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¿Cómo consiguieron los elefantes y las morsas sus colmillos? Es una larga historia.

BLOG # 77 Nov 2, 2021 at 5:02:52 PM

How Did Elephants and Walruses Get Their Tusks? It’s a Long Story.


-A new study reveals how some mammals evolved nature’s most impressive chompers (which are not always used for chomping).

Elephants have them. Pigs have them. Narwhals and water deer have them. Tusks are among the most dramatic examples of mammal dentition: ever-growing, projecting teeth used for fighting, foraging, even flirting.

So why, across the broad sweep of geologic history, do such useful teeth only appear among mammals and no other surviving groups of animals? According to a study published Wednesday in the journal Proceedings of the Royal Society B, it takes two key adaptations to teeth to make a tusk — and the evolutionary pathway first appeared millions of years before the first true mammals.

Around 255 million years ago, a family of mammal relatives called dicynodonts — tusked, turtle-beaked herbivores ranging in stature from gopher-size burrowers to six-ton behemoths — wandered the forests of the supercontinent Pangea. A few lineages survived the devastating Permian extinction period, during which more than 90 percent of Earth’s species died out, before being replaced by herbivorous dinosaurs.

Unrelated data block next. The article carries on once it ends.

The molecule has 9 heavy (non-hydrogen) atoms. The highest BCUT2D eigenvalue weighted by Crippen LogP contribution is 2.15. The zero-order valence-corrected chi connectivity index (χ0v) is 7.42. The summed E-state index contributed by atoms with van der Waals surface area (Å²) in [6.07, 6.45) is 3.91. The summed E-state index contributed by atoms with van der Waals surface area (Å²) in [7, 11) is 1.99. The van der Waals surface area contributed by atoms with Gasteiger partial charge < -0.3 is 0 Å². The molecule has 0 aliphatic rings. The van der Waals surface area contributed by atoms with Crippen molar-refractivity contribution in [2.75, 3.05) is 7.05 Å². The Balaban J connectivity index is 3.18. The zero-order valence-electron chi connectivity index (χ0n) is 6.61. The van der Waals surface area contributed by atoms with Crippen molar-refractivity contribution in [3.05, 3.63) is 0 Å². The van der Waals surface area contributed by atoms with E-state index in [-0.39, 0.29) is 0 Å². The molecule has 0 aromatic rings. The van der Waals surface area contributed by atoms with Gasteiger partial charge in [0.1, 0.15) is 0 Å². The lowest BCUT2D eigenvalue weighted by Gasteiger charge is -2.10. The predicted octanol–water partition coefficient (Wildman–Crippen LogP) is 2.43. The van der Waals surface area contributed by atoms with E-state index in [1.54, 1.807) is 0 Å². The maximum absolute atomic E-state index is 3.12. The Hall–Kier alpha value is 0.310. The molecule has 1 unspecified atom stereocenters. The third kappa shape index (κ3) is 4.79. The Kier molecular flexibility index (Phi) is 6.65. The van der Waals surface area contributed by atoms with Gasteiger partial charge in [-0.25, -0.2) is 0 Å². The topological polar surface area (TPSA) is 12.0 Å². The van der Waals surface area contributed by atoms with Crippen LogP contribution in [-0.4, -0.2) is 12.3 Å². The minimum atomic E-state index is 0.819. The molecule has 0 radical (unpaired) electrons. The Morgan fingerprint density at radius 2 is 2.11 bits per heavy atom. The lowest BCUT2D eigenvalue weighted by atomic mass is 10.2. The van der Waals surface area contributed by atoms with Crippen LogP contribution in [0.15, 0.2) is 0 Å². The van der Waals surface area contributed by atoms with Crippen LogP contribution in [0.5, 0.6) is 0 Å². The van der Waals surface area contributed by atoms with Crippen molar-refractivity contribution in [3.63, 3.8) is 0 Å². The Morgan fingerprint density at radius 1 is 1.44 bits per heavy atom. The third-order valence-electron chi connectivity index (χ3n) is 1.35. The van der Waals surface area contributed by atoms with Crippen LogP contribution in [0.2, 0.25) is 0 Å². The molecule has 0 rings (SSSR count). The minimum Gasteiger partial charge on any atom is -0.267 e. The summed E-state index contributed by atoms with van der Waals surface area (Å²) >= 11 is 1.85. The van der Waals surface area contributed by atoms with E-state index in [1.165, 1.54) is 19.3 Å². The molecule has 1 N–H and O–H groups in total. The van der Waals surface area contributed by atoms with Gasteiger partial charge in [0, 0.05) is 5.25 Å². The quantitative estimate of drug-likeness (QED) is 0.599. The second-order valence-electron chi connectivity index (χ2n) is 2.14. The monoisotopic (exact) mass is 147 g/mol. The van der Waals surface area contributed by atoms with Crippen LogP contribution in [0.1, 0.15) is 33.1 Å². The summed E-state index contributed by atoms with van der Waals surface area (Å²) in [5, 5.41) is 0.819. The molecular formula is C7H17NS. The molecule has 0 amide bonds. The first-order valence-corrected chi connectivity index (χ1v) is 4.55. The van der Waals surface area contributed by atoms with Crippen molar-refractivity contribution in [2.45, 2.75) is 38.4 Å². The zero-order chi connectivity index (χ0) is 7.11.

“They were really successful animals,” said Megan Whitney, a paleontologist at Harvard University and the lead author of the study. “They’re so abundant in South Africa that in some of these sites, you just get really sick of seeing them. You’ll look out over a field and there’ll just be skulls of these animals everywhere.”


My 2 cents opinion:
No doubt that having these external bones was of important evolutionary usefulness to creatures with no hands.

Sin duda, tener estos huesos externos fue de importante utilidad evolutiva para las criaturas sin manos.

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